[And03] Anderson, D., ``Public Computing: Reconnecting People to Science,'' The Conference on Shared Knowledge and the Web, Residencia de Estudiantes, Madrid, Spain, Nov., 2003.
[BS+02] Broadwell, P., N. Sastry and J. Traupman, ``FIG: A Prototype Tool for Online Verification of Recovery Mechanisms,'' Workshop on Self-Healing, Adaptive and self-MANaged Systems (SHAMAN), New York, NY, June, 2002.
[BC+02] Brown, A., L. Chung, and D. Patterson, ``Including the Human Factor in Dependability Benchmarks,'' Proc. 2002 DSN Workshop on Dependability Benchmarking, Washington, D.C., June, 2002.
[BS97] Brown, A. and M. Seltzer, ``Operating System Benchmarking in the Wake of Lmbench: A Case Study of the Performance of NetBSD on the Intel x86 Architecture,'' Proc. 1997 ACM SIGMETRICS Conference on the Measurement and Modeling of Computer Systems, Seattle, WA, June, 1997.
[FM00] Forrester, J. and B. Miller, ``An Empirical Study of the Robustness of Windows NT Applications Using Random Testing,'' Proc. 4th USENIX Windows System Symposium, Seattle, WA, Aug., 2000.
[G05] Ganapathi, A. ``Why Does Windows Crash?'' UC Berkeley Technical Report UCB//CSD-05-1393, May, 2005.
[GW+04] Ganapathi, A., Y. Wang, N. Lao and J. Wen, ``Why PCs are Fragile and What We Can Do About It: A Study of Windows Registry Problems,'' Proc. International Conference on Dependable Systems and Networks (DSN-2004), Florence, Italy, June, 2004.
[GP05] Ganapathi, A. and D. Patterson, ``Crash Data Collection: A Windows Case Study,'' To Appear in Proc. International Conference on Dependable Systems and Networks (DSN-2005), Yokohama, Japan, June, 2005.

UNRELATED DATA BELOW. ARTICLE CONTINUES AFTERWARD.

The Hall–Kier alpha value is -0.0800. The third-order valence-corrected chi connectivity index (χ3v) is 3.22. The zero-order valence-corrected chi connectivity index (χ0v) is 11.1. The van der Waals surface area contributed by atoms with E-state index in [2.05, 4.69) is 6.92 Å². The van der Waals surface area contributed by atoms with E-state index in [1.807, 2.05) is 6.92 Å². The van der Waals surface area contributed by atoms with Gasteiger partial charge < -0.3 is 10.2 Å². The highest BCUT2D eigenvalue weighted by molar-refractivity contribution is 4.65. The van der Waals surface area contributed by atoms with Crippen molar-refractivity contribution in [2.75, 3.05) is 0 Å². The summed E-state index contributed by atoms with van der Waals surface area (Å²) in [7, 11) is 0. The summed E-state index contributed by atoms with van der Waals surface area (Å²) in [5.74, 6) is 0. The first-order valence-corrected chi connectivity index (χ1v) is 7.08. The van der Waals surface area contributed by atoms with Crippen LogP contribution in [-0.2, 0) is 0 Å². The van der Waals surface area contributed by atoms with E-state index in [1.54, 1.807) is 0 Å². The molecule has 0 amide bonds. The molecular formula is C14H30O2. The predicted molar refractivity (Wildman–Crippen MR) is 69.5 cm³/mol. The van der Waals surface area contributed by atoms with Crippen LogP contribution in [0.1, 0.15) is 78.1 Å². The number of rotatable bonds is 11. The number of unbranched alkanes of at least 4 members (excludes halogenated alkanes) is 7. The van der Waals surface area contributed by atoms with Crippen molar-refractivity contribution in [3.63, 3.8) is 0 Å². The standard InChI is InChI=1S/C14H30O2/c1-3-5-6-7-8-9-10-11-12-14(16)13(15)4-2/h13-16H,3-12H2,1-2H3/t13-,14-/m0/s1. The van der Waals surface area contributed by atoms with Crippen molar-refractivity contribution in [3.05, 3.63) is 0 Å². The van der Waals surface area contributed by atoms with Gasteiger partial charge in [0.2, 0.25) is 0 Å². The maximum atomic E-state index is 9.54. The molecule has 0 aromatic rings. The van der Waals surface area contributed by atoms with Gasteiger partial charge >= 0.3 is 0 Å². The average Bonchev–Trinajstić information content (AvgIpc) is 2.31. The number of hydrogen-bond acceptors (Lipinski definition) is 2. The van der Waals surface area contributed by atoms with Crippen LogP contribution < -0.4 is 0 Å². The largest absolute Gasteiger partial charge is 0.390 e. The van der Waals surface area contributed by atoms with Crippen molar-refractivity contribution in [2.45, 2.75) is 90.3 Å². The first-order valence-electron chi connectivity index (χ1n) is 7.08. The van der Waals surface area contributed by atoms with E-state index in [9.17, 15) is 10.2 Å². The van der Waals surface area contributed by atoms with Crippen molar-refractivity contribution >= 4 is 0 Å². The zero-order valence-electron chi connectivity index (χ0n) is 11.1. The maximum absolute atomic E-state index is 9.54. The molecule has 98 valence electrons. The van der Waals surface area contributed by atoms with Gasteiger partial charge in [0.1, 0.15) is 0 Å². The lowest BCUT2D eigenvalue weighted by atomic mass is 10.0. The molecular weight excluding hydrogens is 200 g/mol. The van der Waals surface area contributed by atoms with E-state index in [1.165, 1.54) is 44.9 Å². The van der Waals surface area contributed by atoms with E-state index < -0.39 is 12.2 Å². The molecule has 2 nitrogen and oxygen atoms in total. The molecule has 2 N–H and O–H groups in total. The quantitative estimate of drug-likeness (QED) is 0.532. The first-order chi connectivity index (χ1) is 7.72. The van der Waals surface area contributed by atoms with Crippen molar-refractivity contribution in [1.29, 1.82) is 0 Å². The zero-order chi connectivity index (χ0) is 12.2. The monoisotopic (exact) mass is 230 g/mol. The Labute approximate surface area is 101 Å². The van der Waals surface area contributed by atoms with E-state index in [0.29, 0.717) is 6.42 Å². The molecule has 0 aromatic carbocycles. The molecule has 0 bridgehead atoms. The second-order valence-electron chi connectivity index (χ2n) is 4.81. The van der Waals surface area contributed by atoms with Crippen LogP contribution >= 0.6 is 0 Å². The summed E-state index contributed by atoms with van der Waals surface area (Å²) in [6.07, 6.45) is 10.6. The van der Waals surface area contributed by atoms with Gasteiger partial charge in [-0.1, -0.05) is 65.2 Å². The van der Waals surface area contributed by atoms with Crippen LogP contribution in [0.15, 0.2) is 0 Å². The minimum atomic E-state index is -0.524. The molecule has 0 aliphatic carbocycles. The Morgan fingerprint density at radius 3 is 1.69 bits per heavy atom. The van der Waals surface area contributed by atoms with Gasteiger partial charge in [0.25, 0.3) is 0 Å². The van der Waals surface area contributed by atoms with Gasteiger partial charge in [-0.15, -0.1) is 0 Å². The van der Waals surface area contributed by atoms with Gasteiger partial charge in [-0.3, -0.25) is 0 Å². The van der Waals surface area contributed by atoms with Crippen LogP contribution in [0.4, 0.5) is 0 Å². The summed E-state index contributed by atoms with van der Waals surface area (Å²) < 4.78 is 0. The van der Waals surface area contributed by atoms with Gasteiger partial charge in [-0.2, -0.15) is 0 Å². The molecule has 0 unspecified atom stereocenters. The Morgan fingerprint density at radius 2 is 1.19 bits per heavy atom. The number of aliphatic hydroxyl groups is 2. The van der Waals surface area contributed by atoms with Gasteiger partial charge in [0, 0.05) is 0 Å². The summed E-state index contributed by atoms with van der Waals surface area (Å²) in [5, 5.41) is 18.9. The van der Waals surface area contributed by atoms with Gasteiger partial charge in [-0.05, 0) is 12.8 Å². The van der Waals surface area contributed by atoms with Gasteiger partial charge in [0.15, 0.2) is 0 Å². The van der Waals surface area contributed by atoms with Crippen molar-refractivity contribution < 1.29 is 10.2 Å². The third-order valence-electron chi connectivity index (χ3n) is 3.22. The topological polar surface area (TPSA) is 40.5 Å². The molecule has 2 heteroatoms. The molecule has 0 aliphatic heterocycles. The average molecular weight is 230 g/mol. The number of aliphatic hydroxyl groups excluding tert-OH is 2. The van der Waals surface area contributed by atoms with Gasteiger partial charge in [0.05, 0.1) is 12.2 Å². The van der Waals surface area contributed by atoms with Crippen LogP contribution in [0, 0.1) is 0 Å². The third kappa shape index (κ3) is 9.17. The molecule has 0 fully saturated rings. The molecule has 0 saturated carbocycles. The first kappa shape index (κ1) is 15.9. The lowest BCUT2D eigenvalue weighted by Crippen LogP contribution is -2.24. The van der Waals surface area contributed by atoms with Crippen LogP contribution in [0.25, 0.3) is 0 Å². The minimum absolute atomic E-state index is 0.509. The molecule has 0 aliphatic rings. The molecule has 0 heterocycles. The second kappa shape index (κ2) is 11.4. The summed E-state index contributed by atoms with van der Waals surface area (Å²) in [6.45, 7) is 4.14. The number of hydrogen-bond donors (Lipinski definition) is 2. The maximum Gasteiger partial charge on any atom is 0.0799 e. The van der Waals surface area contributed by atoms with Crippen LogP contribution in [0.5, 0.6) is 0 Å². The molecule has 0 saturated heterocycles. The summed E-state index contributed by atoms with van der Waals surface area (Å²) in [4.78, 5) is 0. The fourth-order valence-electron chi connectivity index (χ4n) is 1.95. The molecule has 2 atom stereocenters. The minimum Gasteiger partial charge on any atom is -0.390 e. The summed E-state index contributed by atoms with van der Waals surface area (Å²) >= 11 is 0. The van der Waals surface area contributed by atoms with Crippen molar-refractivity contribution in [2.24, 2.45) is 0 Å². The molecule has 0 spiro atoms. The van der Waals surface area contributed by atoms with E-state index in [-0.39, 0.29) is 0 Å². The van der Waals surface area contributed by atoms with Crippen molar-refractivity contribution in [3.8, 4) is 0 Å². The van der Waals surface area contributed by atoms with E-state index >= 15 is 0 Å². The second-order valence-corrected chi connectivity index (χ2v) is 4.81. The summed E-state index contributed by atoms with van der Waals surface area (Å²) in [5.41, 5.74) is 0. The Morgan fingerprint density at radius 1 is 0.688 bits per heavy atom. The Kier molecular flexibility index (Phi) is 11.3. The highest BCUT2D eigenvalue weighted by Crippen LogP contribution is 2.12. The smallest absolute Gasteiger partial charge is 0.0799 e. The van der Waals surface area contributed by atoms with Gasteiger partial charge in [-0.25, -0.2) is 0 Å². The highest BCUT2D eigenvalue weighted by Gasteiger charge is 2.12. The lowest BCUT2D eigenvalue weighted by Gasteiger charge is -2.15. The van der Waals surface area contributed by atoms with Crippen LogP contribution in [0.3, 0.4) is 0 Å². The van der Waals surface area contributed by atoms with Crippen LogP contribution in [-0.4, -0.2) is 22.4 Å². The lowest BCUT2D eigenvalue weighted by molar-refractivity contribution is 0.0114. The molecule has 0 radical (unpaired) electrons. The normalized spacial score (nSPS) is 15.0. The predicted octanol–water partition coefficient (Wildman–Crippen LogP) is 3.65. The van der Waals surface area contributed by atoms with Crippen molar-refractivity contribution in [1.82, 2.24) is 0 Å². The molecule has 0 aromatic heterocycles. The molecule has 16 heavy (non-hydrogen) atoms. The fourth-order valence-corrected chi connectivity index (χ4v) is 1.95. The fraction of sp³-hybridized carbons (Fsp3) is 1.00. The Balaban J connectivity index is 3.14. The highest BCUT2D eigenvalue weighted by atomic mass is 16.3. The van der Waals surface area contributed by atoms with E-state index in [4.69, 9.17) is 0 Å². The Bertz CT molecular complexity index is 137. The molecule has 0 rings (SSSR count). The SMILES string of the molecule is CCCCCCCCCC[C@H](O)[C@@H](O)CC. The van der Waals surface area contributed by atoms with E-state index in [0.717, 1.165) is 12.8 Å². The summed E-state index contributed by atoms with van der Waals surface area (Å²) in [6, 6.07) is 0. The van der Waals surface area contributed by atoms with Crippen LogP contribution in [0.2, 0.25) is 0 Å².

[Gra86] Gray, J., ``Why Do Computers Stop and What Can Be Done About It?'' Symp. on Reliability in Distributed Software and Database Systems, pp. 3-12, 1986.
[Gra90] Gray, J., ``A census of Tandem system availability between 1985 and 1990,'' Tandem Computers Technical Report 90.1, 1990.
[GS04] Gray, J. and A. Szalay, ``Where the rubber meets the sky:bridging the gap between databases and science,'' Microsoft Research TR-2004-110, 2004.
[KK+04] Kalakech, A., K. Kanoun, Y. Crouzet and J. Arlat, ``Benchmarking the dependability of Windows NT4, 2000 and XP,'' Proc. International Conference on Dependable Systems and Networks (DSN-2004), Florence, Italy, June, 2004.
[Kal98] Kalyanakrishnam, M., ``Analysis of Failures in Windows NT Systems,'' Masters Thesis, Technical report CRHC 98-08, University of Illinois at Urbana-Champaign, 1998.
[KK+99] Kalyanakrishnam, M., Z. Kalbarczyk, and R. Iyer, ``Failure data analysis of a LAN of Windows NT based computers,'' Proceedings of the 18th IEEE Symposium on Reliable Distributed Systems, 1999.
[KD+05] King, S., G. Dunlap and P. Chen, ``Debugging operating systems with time-traveling virtual machines,'' Proceedings of the 2005 Annual USENIX Technical Conference, April, 2005.